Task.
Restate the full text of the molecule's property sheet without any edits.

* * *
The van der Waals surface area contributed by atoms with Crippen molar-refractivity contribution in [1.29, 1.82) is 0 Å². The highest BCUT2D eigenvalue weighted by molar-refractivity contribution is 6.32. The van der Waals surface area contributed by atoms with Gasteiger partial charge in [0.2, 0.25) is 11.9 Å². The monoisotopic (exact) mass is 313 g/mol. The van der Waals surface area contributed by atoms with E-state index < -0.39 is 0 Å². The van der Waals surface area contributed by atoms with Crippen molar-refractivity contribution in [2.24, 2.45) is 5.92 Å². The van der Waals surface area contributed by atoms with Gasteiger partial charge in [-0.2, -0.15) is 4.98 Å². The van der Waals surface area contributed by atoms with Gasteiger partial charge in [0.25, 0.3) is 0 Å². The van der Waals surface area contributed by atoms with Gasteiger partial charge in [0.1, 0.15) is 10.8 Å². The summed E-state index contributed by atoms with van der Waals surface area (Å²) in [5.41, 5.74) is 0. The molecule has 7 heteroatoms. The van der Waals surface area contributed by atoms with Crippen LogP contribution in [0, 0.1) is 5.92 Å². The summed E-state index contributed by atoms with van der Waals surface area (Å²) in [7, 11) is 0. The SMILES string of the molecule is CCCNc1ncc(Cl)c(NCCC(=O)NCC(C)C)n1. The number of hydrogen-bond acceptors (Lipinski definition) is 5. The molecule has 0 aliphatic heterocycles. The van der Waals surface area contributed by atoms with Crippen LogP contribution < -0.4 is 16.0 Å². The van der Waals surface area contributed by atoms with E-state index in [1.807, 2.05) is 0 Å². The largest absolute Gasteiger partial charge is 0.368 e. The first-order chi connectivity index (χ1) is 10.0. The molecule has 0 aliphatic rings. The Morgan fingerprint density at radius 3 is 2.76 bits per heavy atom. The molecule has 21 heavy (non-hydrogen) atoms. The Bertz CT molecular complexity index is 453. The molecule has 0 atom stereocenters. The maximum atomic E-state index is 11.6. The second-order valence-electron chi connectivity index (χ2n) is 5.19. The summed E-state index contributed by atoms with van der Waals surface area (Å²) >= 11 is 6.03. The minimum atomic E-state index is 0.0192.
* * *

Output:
The van der Waals surface area contributed by atoms with Crippen molar-refractivity contribution in [1.29, 1.82) is 0 Å². The highest BCUT2D eigenvalue weighted by molar-refractivity contribution is 6.32. The van der Waals surface area contributed by atoms with Gasteiger partial charge in [0.2, 0.25) is 11.9 Å². The monoisotopic (exact) mass is 313 g/mol. The van der Waals surface area contributed by atoms with E-state index < -0.39 is 0 Å². The van der Waals surface area contributed by atoms with Crippen molar-refractivity contribution in [2.24, 2.45) is 5.92 Å². The van der Waals surface area contributed by atoms with Gasteiger partial charge in [-0.2, -0.15) is 4.98 Å². The van der Waals surface area contributed by atoms with Gasteiger partial charge in [0.25, 0.3) is 0 Å². The van der Waals surface area contributed by atoms with Gasteiger partial charge in [0.1, 0.15) is 10.8 Å². The summed E-state index contributed by atoms with van der Waals surface area (Å²) in [5.41, 5.74) is 0. The molecule has 7 heteroatoms. The van der Waals surface area contributed by atoms with Crippen LogP contribution in [0, 0.1) is 5.92 Å². The summed E-state index contributed by atoms with van der Waals surface area (Å²) in [7, 11) is 0. The SMILES string of the molecule is CCCNc1ncc(Cl)c(NCCC(=O)NCC(C)C)n1. The number of hydrogen-bond acceptors (Lipinski definition) is 5. The molecule has 0 aliphatic heterocycles. The van der Waals surface area contributed by atoms with Crippen LogP contribution < -0.4 is 16.0 Å². The van der Waals surface area contributed by atoms with E-state index in [1.807, 2.05) is 0 Å². The largest absolute Gasteiger partial charge is 0.368 e. The first-order chi connectivity index (χ1) is 10.0. The molecule has 0 aliphatic rings. The Morgan fingerprint density at radius 3 is 2.76 bits per heavy atom. The molecule has 21 heavy (non-hydrogen) atoms. The Bertz CT molecular complexity index is 453. The molecule has 0 atom stereocenters. The maximum atomic E-state index is 11.6. The second-order valence-electron chi connectivity index (χ2n) is 5.19. The summed E-state index contributed by atoms with van der Waals surface area (Å²) >= 11 is 6.03. The minimum atomic E-state index is 0.0192.